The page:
"As public health efforts to understand and prevent violence gained momentum in the United States, they garnered attention abroad. Violence was placed on the international agenda in 1996 when the World Health Assembly adopted Resolution WHA49.25, which declared violence 'a leading worldwide public health problem.' The resolution requested the WHO to initiate public health activities to: (1) document and characterize the burden of violence, (2) assess the effectiveness of programs, with particular attention to work and children and community-based initiatives, and (3) promote activities that tackle the problem at an international and country level. In 2000, the WHO created the Department of Injuries and Violence Prevention to increase the global visibility of unintentional injury and violence and to facilitate public health action. The organization's World Report on Violence and Health, published in 2002, is used throughout the world as a platform for increased public health action toward preventing violence."
- Dahlberg LL, Mercy JA. History of violence as a public health issue. AMA Virtual Mentor, February 2009. Volume 11, No. 2: 167-172.

Together for Girls:
Together for Girls was launched at the annual meeting of the Clinton Global Initiative on September 25, 2009. It brings together 10 public and private sector organizations focused on one common goal: halting sexual violence against girls. Many organizations are participating, including the United States Department of State-President’s Emergency Plan for AIDS Relief (PEPFAR), the Office of Global Women’s Health Issues, CDC, United Nations Children's Fund (UNICEF), United Nations Population Fund, Joint United Nations Programme on HIV/AIDS (UNAIDS), United Nations Development Fund For Women, Becton, Dickinson, and Company (BD), CDC Foundation, WHO, Grupo ABC, and the Nduna Foundation.
The CDC initiative focuses on:
  • Conducting national surveys and collecting data to document the magnitude and effect of sexual violence against girls to inform government leaders, communities, and donors.
  • Supporting a plan of action at country level with interventions tailored to address sexual violence. These range from national policy-level dialogue and legal reforms to improved services and community-based approaches.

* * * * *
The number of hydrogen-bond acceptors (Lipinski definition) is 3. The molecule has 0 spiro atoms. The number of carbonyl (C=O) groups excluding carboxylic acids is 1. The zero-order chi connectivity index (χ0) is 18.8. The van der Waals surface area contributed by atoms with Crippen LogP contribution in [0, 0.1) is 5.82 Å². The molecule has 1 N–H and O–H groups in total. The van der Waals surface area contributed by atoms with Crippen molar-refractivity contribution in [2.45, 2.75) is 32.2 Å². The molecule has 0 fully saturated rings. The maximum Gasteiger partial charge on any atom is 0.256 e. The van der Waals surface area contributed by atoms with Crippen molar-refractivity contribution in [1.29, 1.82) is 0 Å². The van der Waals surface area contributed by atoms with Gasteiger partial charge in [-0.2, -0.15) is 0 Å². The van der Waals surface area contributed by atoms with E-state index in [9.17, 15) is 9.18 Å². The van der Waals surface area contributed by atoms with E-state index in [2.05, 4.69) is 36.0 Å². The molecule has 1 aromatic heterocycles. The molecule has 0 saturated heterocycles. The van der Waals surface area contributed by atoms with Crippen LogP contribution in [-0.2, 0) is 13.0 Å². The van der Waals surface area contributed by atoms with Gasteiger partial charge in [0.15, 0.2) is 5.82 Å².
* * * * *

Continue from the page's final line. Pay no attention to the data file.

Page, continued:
• Launching communications and public awareness campaigns to draw attention to the problem and motivate changes in societal and gender norms and behaviors

This report is the first comprehensive review of violence on a global scale. Chapter 6 provides detailed information on sexual violence.


“…….To mark International Women’s Day, UNESCO and the UIS have jointly released the World Atlas of Gender Equality in Education, which includes over 120 maps, charts and tables featuring a wide range of sex-disaggregated indicators. The information and analysis calls attention to persistent gender disparities and the need for greater focus on girls’ education as a human right. The atlas illustrates the educational pathways of girls and boys and the changes in gender disparities over time. It hones in on the gender impact of critical factors such as national wealth, geographic location, investment in education, and fields of study.

The data show that:
  • Although access to education remains a challenge in many countries, girls enrolled in primary school tend to outperform boys. Dropout rates are higher for boys than girls in 63% of countries with data.
  • Countries with high proportions of girls enrolled in secondary education have more women teaching primary education than men.
  • Women are the majority of tertiary students in two-thirds of countries with available data. However, men continue to dominate the highest levels of study, accounting for 56% of PhD graduates and 71% of researchers.

Conflict-related sexual violence: Report of the Secretary-General by the UN Secretary General (January 2012)